WASHINGTON (Reuters) - Violence in Afghanistan hit an all-time high in recent months as Western troops battled an increasingly sophisticated insurgency expanding across the country, the U.S. military said on Tuesday.
Nine years after the arrival of foreign forces, the Pentagon said all types of violent incidents in Afghanistan had increased from April through the end of September, up 300 percent from 2007, except for the use of roadside bombs.
The White House will reveal in coming weeks its review of the war a year after President Barack Obama unveiled a new strategy for the flagging, unpopular campaign in Afghanistan.
Even as the Pentagon’s latest congressionally mandated report painted a grim picture of the situation in Afghanistan, where corruption undermines the fight against the Taliban and only halting, uneven improvements to Afghans’ lives have been achieved, U.S. officials said there were signs of progress.
Increased troop levels have bolstered security in some areas in the past six weeks, a period not captured in the twice-annual report, officials said, and foreign troops have managed to push Taliban violence back from cities and towns.
“But this progress is fragile — this is a very tough fight,” a senior State Department official told reporters on condition of anonymity.
Yet some onlookers are skeptical even a far-off goal of putting Afghan forces in the lead in 2014 can be reached, as foreign forces struggle to train and fortify local police and soldiers and bring about a modicum of self-governance and growth in one of the world’s poorest countries.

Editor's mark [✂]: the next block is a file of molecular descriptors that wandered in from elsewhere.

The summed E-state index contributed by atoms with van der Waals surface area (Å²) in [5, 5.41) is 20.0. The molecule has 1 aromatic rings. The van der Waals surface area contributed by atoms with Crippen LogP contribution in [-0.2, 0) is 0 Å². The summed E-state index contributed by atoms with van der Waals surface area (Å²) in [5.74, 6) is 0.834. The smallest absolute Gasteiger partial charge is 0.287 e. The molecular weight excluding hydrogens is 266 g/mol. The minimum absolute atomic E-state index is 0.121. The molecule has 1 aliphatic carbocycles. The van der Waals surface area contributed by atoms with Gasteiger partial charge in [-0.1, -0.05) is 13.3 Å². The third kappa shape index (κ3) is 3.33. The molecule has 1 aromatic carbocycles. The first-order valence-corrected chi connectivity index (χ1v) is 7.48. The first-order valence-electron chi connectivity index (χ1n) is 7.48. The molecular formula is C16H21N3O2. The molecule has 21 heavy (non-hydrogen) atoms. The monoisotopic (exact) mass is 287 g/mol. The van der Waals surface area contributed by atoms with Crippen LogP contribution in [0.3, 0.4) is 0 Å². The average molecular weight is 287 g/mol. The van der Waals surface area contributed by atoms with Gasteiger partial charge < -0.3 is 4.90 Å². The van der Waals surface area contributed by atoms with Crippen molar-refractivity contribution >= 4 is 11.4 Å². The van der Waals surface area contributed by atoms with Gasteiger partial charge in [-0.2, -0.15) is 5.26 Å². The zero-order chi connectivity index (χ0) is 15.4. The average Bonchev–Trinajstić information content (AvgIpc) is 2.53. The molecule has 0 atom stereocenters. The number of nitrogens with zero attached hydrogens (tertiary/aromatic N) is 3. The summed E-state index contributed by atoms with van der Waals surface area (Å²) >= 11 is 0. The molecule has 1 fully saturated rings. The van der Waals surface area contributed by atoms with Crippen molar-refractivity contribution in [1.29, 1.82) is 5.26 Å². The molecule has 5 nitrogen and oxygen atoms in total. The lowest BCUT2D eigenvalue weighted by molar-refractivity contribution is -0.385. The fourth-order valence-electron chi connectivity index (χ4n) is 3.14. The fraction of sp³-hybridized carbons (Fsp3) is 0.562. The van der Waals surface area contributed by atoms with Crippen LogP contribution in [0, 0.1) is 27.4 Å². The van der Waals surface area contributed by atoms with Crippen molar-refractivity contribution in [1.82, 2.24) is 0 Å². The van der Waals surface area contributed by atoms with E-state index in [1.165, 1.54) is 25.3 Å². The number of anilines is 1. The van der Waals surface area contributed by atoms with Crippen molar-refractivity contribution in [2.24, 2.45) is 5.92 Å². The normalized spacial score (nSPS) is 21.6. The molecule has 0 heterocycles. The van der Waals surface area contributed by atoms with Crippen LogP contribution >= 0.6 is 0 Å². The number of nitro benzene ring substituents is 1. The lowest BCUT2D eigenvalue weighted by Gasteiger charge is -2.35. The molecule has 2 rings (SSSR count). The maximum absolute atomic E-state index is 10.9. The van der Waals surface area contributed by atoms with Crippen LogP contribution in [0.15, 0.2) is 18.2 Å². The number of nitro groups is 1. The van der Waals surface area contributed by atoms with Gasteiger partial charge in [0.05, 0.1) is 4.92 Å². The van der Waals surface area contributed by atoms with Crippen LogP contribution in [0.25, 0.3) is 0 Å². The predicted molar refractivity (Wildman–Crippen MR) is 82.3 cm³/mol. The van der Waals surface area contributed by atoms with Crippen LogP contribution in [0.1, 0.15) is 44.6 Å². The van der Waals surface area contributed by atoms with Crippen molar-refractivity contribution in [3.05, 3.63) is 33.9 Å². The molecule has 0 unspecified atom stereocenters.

In its report, the Pentagon depicted a ‘resilient’ opponent in Afghanistan, where the Taliban enjoys a steady stream of funding at home and from other Islamic states. Insurgents have fanned out across the country.
“Despite the increase in (local and foreign forces’) capabilities to counter insurgent attacks, the insurgents’ tactics, techniques and procedures continue to evolve in sophistication,” the report found.
The comments come a day before Afghan electoral officials were expected to reveal final results of September’s parliamentary polls after complaints of fraud, another reminder of the deep-seated corruption gripping Afghanistan.
The Pentagon found that while the government of Afghan President Hamid Karzai was making some efforts to combat corruption, there was a questionable commitment to ending impunity and prosecuting corrupt officials.
Officials said certain “predatory” corruption, like that among police, encouraged Afghans to join the Taliban.
“Corruption continues to have a corrosive effect on (international) efforts in Afghanistan,” the report found.
The military also said Iran continued to provide weapons and training to the Taliban and that their safe havens along the Afghanistan-Pakistan border remained an obstacle even as Pakistani military cooperation with NATO improved.
Reporting by Missy Ryan; Editing by and Todd Eastham